108 3c CARMINE

Plates 115-143 were printed using the Dry process, and the stamps were Die I.
All plates had imprints at the top. Plates 115-128 had a band of type D Lathework at the bottom.

Upper right Plate 115

Block with type D lathework.

Plate 115 had a Pyramid arrow in the the right margin.

Plates 116-117 and 121-134 had a Pyramid arrow in the the left margin and an R-Gauge marking in the right.

Plates 125-128 had plate imprints above the lathework.

Plates 130-131 had a band above the upper imprints.
This might have been lathework that was removed.
The imprint on these plates is almost always very faint.

Upper strip of plate 143.

In 1924 the die for the 3c was retouched and all subsequent plates were from Die II.

Die I
Die II
Stem of leaf above second "E" is far from "E"
Stem of leaf above second "E" is close to "E"

Die Proof of Die II in Carmine on India paper with die number X-G-87

Trial Color Proof of Die II in Black on card with die number X-G-87

Die II was used to print plates 144-164. All plates were printed using the dry method.
All of these plates had upper imprints, but no lower imprints and no lathework.

Upper strip of plate 144.

Upper strip of plate 164.

In late 1923 or early 1924 a few examples of the 3c imperforate were made available as favours.
It is not not known from which plate these examples originated.
Complaints from collectors caused the Post Office to issue further imperforate examples.
Mostly these came from from plates 126,127 and 128, but some were from plates 129,130 and 131.

Lower strip plate 126.

Lower strip plate 127.

Lower strip plate 128.

Blocks with pyramid guide lines and R-Gauge.

There are only a few examples known from plates 129,130 and 131.
These may have been the original favours or they may have been later favours.

Upper strip plate 129.

Lower strip plate 130.

Lower strip plate 131.

Beginning in late 1923 or early 1924 the three cent stamp was issued in booklet form in panes of four.

Booklet pane as issued.

Imperforate tete-beche booklet pane.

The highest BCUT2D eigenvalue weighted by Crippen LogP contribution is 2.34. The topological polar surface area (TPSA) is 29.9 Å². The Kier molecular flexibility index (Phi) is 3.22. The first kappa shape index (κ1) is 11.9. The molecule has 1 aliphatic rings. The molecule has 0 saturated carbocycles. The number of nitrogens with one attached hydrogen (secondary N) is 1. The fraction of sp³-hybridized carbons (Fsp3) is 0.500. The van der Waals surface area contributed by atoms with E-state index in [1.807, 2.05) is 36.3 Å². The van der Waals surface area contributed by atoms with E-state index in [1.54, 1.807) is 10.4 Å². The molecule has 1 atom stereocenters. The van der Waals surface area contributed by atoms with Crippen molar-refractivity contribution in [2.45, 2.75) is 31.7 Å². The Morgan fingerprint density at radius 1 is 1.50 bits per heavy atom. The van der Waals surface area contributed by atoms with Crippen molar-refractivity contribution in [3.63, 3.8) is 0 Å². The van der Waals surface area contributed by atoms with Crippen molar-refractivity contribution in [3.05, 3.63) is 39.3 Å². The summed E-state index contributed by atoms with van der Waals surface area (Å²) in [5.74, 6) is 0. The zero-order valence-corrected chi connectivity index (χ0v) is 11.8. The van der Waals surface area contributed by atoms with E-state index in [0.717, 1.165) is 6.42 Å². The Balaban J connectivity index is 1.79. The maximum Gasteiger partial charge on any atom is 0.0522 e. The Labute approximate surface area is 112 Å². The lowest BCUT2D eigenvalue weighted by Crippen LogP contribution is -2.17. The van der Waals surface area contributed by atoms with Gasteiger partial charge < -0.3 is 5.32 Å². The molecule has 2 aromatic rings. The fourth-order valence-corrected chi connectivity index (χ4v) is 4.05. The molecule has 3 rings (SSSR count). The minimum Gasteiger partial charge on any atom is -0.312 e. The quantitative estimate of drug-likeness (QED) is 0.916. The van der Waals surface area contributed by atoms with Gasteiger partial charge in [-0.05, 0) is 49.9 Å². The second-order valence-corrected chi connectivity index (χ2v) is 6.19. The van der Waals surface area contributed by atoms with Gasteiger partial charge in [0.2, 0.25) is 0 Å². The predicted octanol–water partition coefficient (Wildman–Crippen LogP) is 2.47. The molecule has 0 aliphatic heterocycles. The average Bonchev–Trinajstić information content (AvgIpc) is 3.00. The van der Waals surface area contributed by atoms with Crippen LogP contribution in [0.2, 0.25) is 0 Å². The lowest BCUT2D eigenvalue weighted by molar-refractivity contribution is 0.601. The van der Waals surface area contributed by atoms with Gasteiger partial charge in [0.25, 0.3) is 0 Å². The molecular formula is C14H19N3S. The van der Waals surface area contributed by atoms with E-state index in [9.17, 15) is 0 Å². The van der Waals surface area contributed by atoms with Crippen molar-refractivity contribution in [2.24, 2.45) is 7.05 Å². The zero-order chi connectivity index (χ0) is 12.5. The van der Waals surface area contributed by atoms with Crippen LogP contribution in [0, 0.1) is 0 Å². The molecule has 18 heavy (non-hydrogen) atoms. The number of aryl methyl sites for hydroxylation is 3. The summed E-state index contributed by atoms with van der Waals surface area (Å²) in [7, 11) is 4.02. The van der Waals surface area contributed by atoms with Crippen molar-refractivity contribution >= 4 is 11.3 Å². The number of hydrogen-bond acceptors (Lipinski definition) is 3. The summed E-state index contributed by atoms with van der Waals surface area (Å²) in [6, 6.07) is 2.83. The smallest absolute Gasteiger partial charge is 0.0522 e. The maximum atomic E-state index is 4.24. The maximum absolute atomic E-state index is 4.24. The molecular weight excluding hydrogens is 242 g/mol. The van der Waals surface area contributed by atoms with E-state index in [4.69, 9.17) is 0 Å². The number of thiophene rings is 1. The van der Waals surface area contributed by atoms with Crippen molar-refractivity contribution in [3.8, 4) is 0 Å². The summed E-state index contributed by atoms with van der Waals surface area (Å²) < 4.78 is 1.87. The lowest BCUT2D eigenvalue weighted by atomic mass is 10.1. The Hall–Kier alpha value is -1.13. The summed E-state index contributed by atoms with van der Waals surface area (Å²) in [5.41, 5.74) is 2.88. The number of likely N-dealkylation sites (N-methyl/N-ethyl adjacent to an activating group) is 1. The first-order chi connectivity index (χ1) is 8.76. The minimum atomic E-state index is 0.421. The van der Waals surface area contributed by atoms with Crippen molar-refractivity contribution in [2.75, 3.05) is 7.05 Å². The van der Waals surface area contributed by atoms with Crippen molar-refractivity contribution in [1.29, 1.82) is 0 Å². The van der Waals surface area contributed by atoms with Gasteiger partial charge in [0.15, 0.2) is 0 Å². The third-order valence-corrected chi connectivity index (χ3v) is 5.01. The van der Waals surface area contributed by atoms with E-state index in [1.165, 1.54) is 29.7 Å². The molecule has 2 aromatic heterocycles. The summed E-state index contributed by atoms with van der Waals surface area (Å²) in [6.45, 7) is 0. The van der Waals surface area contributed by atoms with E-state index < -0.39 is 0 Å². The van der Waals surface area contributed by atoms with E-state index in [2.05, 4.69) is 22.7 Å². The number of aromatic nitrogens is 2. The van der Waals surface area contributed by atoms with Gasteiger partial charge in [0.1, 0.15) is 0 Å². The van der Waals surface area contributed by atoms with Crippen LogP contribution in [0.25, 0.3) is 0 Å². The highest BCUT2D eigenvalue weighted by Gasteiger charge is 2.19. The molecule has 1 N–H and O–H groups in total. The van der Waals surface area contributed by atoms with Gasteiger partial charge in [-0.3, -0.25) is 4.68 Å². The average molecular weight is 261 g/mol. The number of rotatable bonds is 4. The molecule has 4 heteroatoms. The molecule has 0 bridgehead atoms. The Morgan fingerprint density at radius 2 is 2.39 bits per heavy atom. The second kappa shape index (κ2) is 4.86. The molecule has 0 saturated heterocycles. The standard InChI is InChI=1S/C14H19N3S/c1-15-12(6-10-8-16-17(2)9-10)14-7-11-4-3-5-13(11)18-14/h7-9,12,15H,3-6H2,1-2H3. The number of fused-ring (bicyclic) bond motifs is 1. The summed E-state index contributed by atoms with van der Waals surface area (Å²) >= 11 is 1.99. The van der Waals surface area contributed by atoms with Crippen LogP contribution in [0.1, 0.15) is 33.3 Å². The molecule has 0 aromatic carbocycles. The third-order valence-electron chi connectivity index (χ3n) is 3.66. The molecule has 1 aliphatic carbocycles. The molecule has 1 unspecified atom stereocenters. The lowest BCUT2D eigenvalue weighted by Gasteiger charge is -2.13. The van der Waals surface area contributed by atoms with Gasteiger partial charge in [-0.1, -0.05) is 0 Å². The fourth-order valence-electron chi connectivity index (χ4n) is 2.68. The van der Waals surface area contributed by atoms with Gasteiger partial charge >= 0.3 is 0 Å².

Sometime in 1924 a number of stamps from the coil sheets were made available to certain collectors
in some sort of private manner. There was an outcry from collectors in general and so additional
material was made available.

Blocks perforforated 8 vertically, one with the R-gauge markings.

Block with a trace of type D lathework.

Gutter block.

On July 1 of 1926 the postage rate for domestic letters was reduced from 3c to 2c.
This meant that the 3c Carmine stamps then in stock had only the relatively minor use
of paying the first class letter rate to the United Kingdom.

The Post Office decided to use up part of the stock of 3c stamps by surcharging them
with the overprint "2 cents".
The overprint was applied to some stamps in a single line and to others in 2 lines.

The vast majority of overprinted stamps seem to have come from plates 115,116 and 117.
This is somewhat strange since these are the first plates used and certainly not the plates in use in 1926.
A few examples are known from plates 162 and 163.

Upper block of plate 115 and block with pyramid guide arrow.

Upper block of plate 116.

Upper block of plate 117.

Blocks with the R Gauge marking and pyramid guide arrows.

Lower block with type D lathework.

Upper block of plate 162.

Upper block of plate 115 and block with pyramid guide arrow.

Upper block of plate 116.

Upper block of plate 117 and block with pyramid guide arrow.

Part of the excess stock of 3c stamps that the Post Office had on hand in 1926 were
numerous sheets of the coil stamps perforated 8 vertically.
These were held in stock until 1931 when the domestic postal rate went back to 3c.
They were then then perforated 12 horizontally and issued to pay the new rate.

Upper left plate 13.

Upper left plate 14.

Upper right plate 15.